Deciphering Mutagen Ooze



Currently, Mutagen Ooze is considered the most potent substance known, able to cause directed mutations into both humans and other Earth species. Its origin was long known, unlike its mechanism of action, which remained elusive for years. We hereby provide an extensive overview of its nature, based on new samples collected and multiple analyses.

Mutagen Ooze – what it does do?

The confirmed effect of this substance is a highly mutagenic transformation of lifeforms into other lifeforms, blending the characteristics of at least two species – the original, or host species and a second one, also known as guest species. In most, if not all, of the reported cases either the original or the second species is Homo sapiens, resulting in anthropomorphic and sentient mutants. As we know, a human being could obtain animal features as in the case of Splinter, or an animal could obtain human features, as in the case of the mutant ninja turtles. However, we strongly believe that this effect is not restricted to humans and other types of hybrid mutants could also occur. It is also sure that DNA from the second species is needed, even in trace quantities. A simple touch, resulting in the transfer of the so-called touch DNA is sufficient for the mutagenic transformation, driven by the Ooze to occur.

A second major specific feature of the process of mutagenesis, induced by the Ooze is the fact that it affects somatic cells in mature individuals. This fact was a huge question mark in the early efforts to clarify the mechanism of action of the Ooze. DNA samples, taken from both human-to-animal and animal-to-human mutants confirmed that both types have a perfectly-combined genome of both species they originated from. It was unexplainable for years, however, that the exact same genome was found in all cells of the analyzed individuals. Apparently, the Ooze was able to change in the exact same way the genome of approximately 1013 cells in an adult human. And it is not only genome reconstruction but also a new developmental program, resulting in tissue and organ reshaping. Such extensive changes in gene expression and cell division could not be accomplished without the acquisition of characteristics of stem cells by many differentiated somatic cells in the body. How this happens is still a matter of discussion. Here, we summarize the two major theories, having in mind that most probably either of them is actually happening depending on the host individual.

The cancer-like theory

The first step of mutagenic transformation is the mixing of the genetic information of two species. Unlike what one could imagine, this is much more complicated than expected. The addition of one or two rat genes into the human genome will not produce anything viable or effective. Similarly, the simple production of polyploidy – by adding whole rat chromosome into the human cells will have a similar effect. The creation of the successful human-rat mutant requires a highly coordinated process of gene insertion of some, but not all of the approximately 300 differing genes, as well as inhibition of some of the human and re-activation of some evolutionary inactivated, but still residing in the human genome genes. The approximate change was estimated to range from less than one to probably 6-7 % of the entire genetic information and would require a variety of enzymes such as DNA endonucleases and methyltransferases, and integrases among others. As result, a small population of cells called “mutagenic core” is formed.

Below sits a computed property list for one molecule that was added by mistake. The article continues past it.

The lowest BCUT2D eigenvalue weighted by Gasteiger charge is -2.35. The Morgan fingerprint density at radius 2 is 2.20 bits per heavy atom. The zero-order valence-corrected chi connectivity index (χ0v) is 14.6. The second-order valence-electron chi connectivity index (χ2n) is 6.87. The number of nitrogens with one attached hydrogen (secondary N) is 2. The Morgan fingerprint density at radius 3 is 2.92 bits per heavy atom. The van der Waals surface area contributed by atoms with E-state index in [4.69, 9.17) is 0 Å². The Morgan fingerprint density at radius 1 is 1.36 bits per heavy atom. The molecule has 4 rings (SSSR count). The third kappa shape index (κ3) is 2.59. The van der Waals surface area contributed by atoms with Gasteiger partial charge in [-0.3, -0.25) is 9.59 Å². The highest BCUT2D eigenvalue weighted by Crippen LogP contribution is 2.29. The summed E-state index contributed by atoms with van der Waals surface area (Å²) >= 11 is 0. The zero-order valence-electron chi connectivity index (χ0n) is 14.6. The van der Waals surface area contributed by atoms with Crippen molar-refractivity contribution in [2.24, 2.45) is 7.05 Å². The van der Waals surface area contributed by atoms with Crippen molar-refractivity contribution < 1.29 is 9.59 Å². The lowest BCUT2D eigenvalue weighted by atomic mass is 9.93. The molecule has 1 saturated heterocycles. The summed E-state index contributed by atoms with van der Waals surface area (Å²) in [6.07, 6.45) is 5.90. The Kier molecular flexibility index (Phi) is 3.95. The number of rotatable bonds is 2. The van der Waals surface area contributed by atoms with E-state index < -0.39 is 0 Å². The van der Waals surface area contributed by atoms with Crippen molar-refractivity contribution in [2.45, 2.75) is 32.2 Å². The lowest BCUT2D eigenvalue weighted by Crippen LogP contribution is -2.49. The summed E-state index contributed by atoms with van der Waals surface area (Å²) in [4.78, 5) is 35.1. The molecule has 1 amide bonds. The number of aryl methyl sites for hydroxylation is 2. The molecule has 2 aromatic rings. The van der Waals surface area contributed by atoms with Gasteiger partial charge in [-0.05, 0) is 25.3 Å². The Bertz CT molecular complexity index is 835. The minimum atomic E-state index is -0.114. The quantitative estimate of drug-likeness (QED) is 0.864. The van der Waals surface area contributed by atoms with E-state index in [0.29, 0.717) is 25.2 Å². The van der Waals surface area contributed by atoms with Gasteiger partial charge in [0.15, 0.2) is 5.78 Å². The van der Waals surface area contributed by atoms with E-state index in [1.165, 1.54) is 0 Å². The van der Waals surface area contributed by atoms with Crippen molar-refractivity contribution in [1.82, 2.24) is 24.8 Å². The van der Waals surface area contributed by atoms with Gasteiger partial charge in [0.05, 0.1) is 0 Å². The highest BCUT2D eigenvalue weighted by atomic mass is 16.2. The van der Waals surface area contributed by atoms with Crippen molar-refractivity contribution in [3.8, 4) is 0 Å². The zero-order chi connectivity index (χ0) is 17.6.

Further, the mutagenic core starts to divide and form small populations of mobile cells, spreading through the bloodstream into the entire body. Much like cancer metastases, they form secondary mutagenic cores and release a new developmental program, resulting in the creation of new organs and new characteristics like, for example, fur and tail. Currently, there are strong pieces of evidence that this happens in human-animal hybrids, in which the human individual is the host species.

Apparently, in this case, the genetic re-shaping does not affect all cells in the host species. Generally, a single, hierarchically higher secondary mutagenic core is established in the hypothalamic area, concerting the anatomical changes in the head (see human-rat, human-hog, and human-rhino mutants) and all downstream effects. Minor secondary mutagenic cores are formed throughout the body and cause additional effects such as body hair and tail growth, muscular hypertrophy, etc. In addition to new cell formation out of the mutagenic cores, they also cause changes in genes expression in target cells by releasing specific hormonal stimuli, acting in either short or long-distance signaling.

Although not as fast as depicted in media, the whole mutagenic transformation is quite aggressive and short-timed. The transformation of Splinter, for example, might have taken no more than a week.

The chromosome Ooze theory

The second theory involves the creation of a new chromosome, logically named the “chromosome Ooze”. According to this theory, the mutagen Ooze is actually a megavirus, about the size of a cell nucleus and with similar construction – packed into a membrane. It contains the Ooze genes into a single chromosome – probably nearly a hundred different genes that are subdivided into several groups: 1) infectious genes, responsible for the Ooze chromosome duplication and infection of new hosts; 2) incorporation genes, responsible for detection and incorporation of guest DNA and 3) master genes, responsible for overtaking of the host cell – reprogramming of its genes expression.